Sunday, June 10, 2012


Gen. Emilio F. Aguinaldo - Admiral George Dewey
1898 - During the Philippine Revolution against Spain, United States Consul-General in Singapore E. Spencer Pratt, congratulates Gen. Emilio Aguinaldo for his "recent military achievements" and claims that his arrangement for the latter's meeting with US Admiral Spencer Dewey is right; however, diplomatic and military officials of the Bald Eagle government--Pratt, US Consul in Hongkong Rounsenville Wildman, and Dewey, who weeks back forged an alliance with Aguinaldo in fighting Spain--have actually been conning Aguinaldo into stupidly believing that America is an ally that will honor Filipino independence; earlier on April 22, 1898, Pratt conferred with Aguinaldo to discuss strategy against Spain, promising Philippine independence under the U.S. protection as Dewey thereafter deceptively promised the same tune, categorically telling Aguinaldo that the America will recognize Philippine Independence supposedly because "America is exceedingly well off as regards territory, revenue, and resources and therefore needs no colonies;" the true imperialistically wicked color of America will later be shown in the Mock Battle of Manila when Americans will make it falsely appear that the U.S. troops and not the Filipino revolutionaries are the ones who overcome the colonial Spaniards and most clearly, in the Bald Eagle's deliberate instigation of the Philippine-American War (1899-1914) on February 4 1899 as part of the US President William McKinley's vile prearranged plan to trick the US Senate into approving the invasion of the fledgling Southeast Asian nation; the New York Times will later report about an intimate of Pratt being privy to conferences between Aguinaldo and the Consul-General in Singapore, with Pratt promptly engaging in telegraphic communication with Dewey and wherein the American side has "accepted" the Filipinos' help against Spain amidst the revolutionary general's "policy... of the independence of the Philippines" [with] American protection [being] desirable temporarily" similar to that extended in Cuba; the New York Times report that will come out two weeks after the outbreak of the Fil-Am War will point to the sinister intent of the American government to deceive the Filipinos:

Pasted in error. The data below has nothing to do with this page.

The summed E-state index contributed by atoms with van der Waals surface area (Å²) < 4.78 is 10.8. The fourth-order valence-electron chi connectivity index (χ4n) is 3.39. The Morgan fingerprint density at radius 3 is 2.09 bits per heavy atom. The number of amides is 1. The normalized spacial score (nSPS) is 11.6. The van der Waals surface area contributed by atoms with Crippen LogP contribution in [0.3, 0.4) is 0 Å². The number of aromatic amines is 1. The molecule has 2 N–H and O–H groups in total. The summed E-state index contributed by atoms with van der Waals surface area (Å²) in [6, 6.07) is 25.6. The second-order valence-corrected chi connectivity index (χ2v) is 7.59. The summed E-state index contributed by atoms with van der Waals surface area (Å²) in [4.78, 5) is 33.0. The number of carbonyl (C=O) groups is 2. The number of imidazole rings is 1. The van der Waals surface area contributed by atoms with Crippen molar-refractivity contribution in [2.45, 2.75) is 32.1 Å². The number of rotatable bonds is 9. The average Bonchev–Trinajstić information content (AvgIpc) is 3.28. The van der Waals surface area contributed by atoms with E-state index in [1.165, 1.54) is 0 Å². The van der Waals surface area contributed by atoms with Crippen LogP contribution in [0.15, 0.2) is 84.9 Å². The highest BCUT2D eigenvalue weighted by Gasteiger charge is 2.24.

"It was with the assistance of Aguinaldo as a guide that Dewey entered the bay, and subsequent events proved that Aguinaldo has kept all his promises but the interesting feature of this incident is that no official announcements or publications of the facts have emanated from the Government at Washington."

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